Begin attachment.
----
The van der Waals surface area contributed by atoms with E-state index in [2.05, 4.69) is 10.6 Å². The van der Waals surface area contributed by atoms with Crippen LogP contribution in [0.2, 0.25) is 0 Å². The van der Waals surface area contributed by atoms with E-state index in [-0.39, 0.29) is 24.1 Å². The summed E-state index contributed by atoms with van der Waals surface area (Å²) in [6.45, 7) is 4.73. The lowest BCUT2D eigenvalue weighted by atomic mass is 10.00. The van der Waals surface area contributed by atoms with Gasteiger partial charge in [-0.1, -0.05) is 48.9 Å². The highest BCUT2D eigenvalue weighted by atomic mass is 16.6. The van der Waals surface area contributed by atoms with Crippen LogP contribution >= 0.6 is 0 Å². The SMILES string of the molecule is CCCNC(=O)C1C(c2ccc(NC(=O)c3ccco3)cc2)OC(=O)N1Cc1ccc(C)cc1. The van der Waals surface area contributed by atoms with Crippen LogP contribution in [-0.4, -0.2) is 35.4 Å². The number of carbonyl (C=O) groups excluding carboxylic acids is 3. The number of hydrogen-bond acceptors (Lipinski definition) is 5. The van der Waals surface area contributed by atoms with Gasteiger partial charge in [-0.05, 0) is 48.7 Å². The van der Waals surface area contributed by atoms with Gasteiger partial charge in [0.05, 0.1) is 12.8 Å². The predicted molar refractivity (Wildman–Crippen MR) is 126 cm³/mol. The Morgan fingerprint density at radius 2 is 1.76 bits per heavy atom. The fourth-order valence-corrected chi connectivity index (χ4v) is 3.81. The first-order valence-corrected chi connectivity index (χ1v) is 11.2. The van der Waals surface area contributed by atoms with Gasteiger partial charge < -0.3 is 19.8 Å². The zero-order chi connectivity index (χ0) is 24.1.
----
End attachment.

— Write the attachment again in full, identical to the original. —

The van der Waals surface area contributed by atoms with E-state index in [2.05, 4.69) is 10.6 Å². The van der Waals surface area contributed by atoms with Crippen LogP contribution in [0.2, 0.25) is 0 Å². The van der Waals surface area contributed by atoms with E-state index in [-0.39, 0.29) is 24.1 Å². The summed E-state index contributed by atoms with van der Waals surface area (Å²) in [6.45, 7) is 4.73. The lowest BCUT2D eigenvalue weighted by atomic mass is 10.00. The van der Waals surface area contributed by atoms with Gasteiger partial charge in [-0.1, -0.05) is 48.9 Å². The highest BCUT2D eigenvalue weighted by atomic mass is 16.6. The van der Waals surface area contributed by atoms with Crippen LogP contribution >= 0.6 is 0 Å². The SMILES string of the molecule is CCCNC(=O)C1C(c2ccc(NC(=O)c3ccco3)cc2)OC(=O)N1Cc1ccc(C)cc1. The van der Waals surface area contributed by atoms with Crippen LogP contribution in [-0.4, -0.2) is 35.4 Å². The number of carbonyl (C=O) groups excluding carboxylic acids is 3. The number of hydrogen-bond acceptors (Lipinski definition) is 5. The van der Waals surface area contributed by atoms with Gasteiger partial charge in [-0.05, 0) is 48.7 Å². The van der Waals surface area contributed by atoms with Gasteiger partial charge in [0.05, 0.1) is 12.8 Å². The predicted molar refractivity (Wildman–Crippen MR) is 126 cm³/mol. The Morgan fingerprint density at radius 2 is 1.76 bits per heavy atom. The fourth-order valence-corrected chi connectivity index (χ4v) is 3.81. The first-order valence-corrected chi connectivity index (χ1v) is 11.2. The van der Waals surface area contributed by atoms with Gasteiger partial charge < -0.3 is 19.8 Å². The zero-order chi connectivity index (χ0) is 24.1.